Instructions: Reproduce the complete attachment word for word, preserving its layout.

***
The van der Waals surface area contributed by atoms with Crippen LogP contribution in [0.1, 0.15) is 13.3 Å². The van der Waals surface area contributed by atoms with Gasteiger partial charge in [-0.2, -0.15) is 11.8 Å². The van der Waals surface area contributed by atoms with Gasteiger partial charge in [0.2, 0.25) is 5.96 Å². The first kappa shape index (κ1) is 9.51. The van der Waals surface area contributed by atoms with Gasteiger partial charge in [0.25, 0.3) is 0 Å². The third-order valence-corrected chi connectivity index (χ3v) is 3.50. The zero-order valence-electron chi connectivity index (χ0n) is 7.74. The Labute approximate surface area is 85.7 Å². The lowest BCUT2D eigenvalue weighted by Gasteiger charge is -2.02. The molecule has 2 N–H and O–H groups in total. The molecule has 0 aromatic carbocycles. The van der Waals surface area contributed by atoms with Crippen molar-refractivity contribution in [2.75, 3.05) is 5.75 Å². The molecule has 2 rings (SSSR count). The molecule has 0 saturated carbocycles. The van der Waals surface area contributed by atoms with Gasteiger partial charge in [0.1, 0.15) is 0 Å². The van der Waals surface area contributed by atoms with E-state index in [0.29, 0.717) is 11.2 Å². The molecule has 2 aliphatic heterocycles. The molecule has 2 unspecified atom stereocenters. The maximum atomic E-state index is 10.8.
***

The van der Waals surface area contributed by atoms with Crippen LogP contribution in [0.1, 0.15) is 13.3 Å². The van der Waals surface area contributed by atoms with Gasteiger partial charge in [-0.2, -0.15) is 11.8 Å². The van der Waals surface area contributed by atoms with Gasteiger partial charge in [0.2, 0.25) is 5.96 Å². The first kappa shape index (κ1) is 9.51. The van der Waals surface area contributed by atoms with Gasteiger partial charge in [0.25, 0.3) is 0 Å². The third-order valence-corrected chi connectivity index (χ3v) is 3.50. The zero-order valence-electron chi connectivity index (χ0n) is 7.74. The Labute approximate surface area is 85.7 Å². The lowest BCUT2D eigenvalue weighted by Gasteiger charge is -2.02. The molecule has 2 N–H and O–H groups in total. The molecule has 0 aromatic carbocycles. The van der Waals surface area contributed by atoms with Crippen molar-refractivity contribution in [2.75, 3.05) is 5.75 Å². The molecule has 2 rings (SSSR count). The molecule has 0 saturated carbocycles. The van der Waals surface area contributed by atoms with Gasteiger partial charge in [0.1, 0.15) is 0 Å². The van der Waals surface area contributed by atoms with E-state index in [0.29, 0.717) is 11.2 Å². The molecule has 2 aliphatic heterocycles. The molecule has 2 unspecified atom stereocenters. The maximum atomic E-state index is 10.8.